Many instructors consciously avoid controversial issues in the classroom because of the difficulty involved in managing heated discussions. However, controversy can be a useful, powerful, and memorable tool to promote learning. This conversation will provide instructors with resources to facilitate classroom discussion around controversial issues including the O.T.F.D. (Open The Front Door) and A.C.T.I.O.N. communication frameworks.
Building an inclusive and learner-centered syllabus
- November 13 (4:00-5:00 p.m., 2030 Morrill Hall or view on your own using Zoom by registering via this http://bit.ly/2N5Z1Md web link)
- November 14 (11:00 a.m.-Noon, 2030 Morrill Hall or view on your own using Zoom by registering via http://bit.ly/2wjYz5A web link)
This conversation will be a starting place for thinking through how to implement inclusive pedagogy and learner-centered practices into your syllabus. We will discuss strategies for producing a student-centered syllabus; as well as, the importance of establishing clear expectations and goals, using transparent teaching methods, and building rapport and community in your class.
Top 10 tips for creating an accessible course
November 27 (4:00-5:00 p.m., 2030 Morrill Hall or view on your own using Zoom by registering via this http://bit.ly/2Mqlu5Q web link)
This conversation will cover 10 basic strategies for creating accessible online course content. Participants will learn about the Quality Matters framework, specific approaches to address accessibility and usability, as well as how to build a timeline for implementing these changes. ‘How to’ resources will be provided.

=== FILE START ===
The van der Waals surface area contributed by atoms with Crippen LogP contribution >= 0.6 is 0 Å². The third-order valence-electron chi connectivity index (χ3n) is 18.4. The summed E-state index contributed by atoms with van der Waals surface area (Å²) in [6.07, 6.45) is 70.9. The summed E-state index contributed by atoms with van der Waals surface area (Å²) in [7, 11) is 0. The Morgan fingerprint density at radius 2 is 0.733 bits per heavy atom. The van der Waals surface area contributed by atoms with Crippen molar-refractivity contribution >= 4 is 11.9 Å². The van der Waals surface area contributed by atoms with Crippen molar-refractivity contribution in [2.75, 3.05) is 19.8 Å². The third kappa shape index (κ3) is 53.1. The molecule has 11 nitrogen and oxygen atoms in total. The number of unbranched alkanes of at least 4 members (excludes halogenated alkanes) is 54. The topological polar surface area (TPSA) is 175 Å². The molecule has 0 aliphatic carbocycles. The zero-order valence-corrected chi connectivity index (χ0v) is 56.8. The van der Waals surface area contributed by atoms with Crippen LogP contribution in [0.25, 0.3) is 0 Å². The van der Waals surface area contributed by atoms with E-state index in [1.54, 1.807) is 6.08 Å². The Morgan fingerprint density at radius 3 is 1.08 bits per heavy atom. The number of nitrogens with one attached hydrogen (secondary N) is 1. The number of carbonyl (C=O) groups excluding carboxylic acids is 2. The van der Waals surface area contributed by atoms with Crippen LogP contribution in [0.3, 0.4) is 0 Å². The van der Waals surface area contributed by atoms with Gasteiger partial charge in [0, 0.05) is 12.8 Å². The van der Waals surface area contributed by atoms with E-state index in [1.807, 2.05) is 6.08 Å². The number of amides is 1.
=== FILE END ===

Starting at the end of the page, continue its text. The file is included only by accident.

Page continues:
2019 Spring Semester
- January 29 (4:00-5:00 p.m., 2030 Morrill Hall)
- February 26 (4:00-5:00 p.m., 2030 Morrill Hall)
- March 26 (4:00-5:00 p.m., 2030 Morrill Hall)
- April 30 (4:00-5:00 p.m., 2030 Morrill Hall)
Among Others: How to really make your classroom more inclusive (Javier Vela-Becerra)
November 7, 2018 (12:10-1:00 pm, 2030 Morrill Hall)
In our attempts to connect and help, we can cause others to feel as though they are “other,” or not as deserving, or as able as the majority. Javier Vela, Associate Professor, Chemistry, recipient of the Martin Luther King, Jr. Advancing One Community Faculty Award and a pioneer of change for the cultural climate of ISU, will help you develop your cultural literacy. Throughout his career, Dr. Vela has increased cultural understanding, awareness, and fostered conversations among people from different backgrounds. You will leave this session with practical ways to create a welcoming classroom environment, what to do when something that is not inclusive happens, and ways to challenge and reframe your own thinking to help create future world citizens who must be ready and able to work “among others.”
Find Your Empowerment: Communities of change at ISU (nicci port)
January 23, 2019 (12:10-1:30 pm, 2030 Morrill)
Does Iowa State welcome and include you? Where at ISU can you find your influence and how can you join and create communities that support you? nicci port (she|her|hers), Martin Luther King, Jr. Advancing One Community awardee, will illustrate the big changes at Iowa State over the last few years, share how they influenced the path that led to her role as a Project Director in the Office of the Vice President for Diversity & Inclusion (VPDI), and steps she took to set herself on that road. She will also share insight regarding what anyone can do to put themselves on their own course to success at ISU and elsewhere, using principles from her own journey. Participants in this workshop will leave with an understanding of Iowa State’s recent history, the VPDI’s planned future and practical plans for empowering themselves and others in the ISU organization and beyond.